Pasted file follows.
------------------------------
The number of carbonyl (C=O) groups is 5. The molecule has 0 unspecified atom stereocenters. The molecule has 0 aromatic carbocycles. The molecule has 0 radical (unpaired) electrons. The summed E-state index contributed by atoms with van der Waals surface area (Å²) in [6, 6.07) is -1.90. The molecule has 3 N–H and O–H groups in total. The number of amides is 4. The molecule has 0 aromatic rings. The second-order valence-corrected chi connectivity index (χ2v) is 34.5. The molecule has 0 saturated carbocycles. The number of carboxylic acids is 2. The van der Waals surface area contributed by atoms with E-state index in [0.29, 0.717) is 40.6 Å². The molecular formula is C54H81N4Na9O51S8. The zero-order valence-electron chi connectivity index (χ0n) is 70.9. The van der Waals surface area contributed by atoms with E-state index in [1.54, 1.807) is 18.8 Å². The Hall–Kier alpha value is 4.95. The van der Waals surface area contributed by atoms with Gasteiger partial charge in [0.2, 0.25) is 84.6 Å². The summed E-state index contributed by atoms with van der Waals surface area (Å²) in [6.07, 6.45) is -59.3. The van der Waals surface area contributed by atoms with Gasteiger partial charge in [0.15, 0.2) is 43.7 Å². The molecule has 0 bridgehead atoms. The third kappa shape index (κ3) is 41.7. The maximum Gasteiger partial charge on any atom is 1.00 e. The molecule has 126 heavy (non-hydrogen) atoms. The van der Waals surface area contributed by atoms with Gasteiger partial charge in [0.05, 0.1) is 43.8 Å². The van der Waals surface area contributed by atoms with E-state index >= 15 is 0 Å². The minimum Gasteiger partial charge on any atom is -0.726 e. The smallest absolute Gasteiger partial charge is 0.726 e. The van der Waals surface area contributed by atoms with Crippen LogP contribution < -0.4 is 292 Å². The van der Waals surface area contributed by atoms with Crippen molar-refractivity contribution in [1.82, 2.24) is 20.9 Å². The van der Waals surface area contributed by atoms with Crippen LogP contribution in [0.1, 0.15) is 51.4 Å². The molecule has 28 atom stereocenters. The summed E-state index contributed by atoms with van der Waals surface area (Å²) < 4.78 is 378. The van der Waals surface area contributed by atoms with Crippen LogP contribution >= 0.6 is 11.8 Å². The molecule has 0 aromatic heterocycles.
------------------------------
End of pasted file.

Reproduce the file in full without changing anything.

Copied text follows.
The number of carbonyl (C=O) groups is 5. The molecule has 0 unspecified atom stereocenters. The molecule has 0 aromatic carbocycles. The molecule has 0 radical (unpaired) electrons. The summed E-state index contributed by atoms with van der Waals surface area (Å²) in [6, 6.07) is -1.90. The molecule has 3 N–H and O–H groups in total. The number of amides is 4. The molecule has 0 aromatic rings. The second-order valence-corrected chi connectivity index (χ2v) is 34.5. The molecule has 0 saturated carbocycles. The number of carboxylic acids is 2. The van der Waals surface area contributed by atoms with E-state index in [0.29, 0.717) is 40.6 Å². The molecular formula is C54H81N4Na9O51S8. The zero-order valence-electron chi connectivity index (χ0n) is 70.9. The van der Waals surface area contributed by atoms with E-state index in [1.54, 1.807) is 18.8 Å². The Hall–Kier alpha value is 4.95. The van der Waals surface area contributed by atoms with Gasteiger partial charge in [0.2, 0.25) is 84.6 Å². The summed E-state index contributed by atoms with van der Waals surface area (Å²) in [6.07, 6.45) is -59.3. The van der Waals surface area contributed by atoms with Gasteiger partial charge in [0.15, 0.2) is 43.7 Å². The molecule has 0 bridgehead atoms. The third kappa shape index (κ3) is 41.7. The maximum Gasteiger partial charge on any atom is 1.00 e. The molecule has 126 heavy (non-hydrogen) atoms. The van der Waals surface area contributed by atoms with Gasteiger partial charge in [0.05, 0.1) is 43.8 Å². The van der Waals surface area contributed by atoms with E-state index >= 15 is 0 Å². The minimum Gasteiger partial charge on any atom is -0.726 e. The smallest absolute Gasteiger partial charge is 0.726 e. The van der Waals surface area contributed by atoms with Crippen LogP contribution < -0.4 is 292 Å². The van der Waals surface area contributed by atoms with Crippen molar-refractivity contribution in [1.82, 2.24) is 20.9 Å². The van der Waals surface area contributed by atoms with Crippen LogP contribution in [0.1, 0.15) is 51.4 Å². The molecule has 28 atom stereocenters. The summed E-state index contributed by atoms with van der Waals surface area (Å²) < 4.78 is 378. The van der Waals surface area contributed by atoms with Crippen LogP contribution >= 0.6 is 11.8 Å². The molecule has 0 aromatic heterocycles.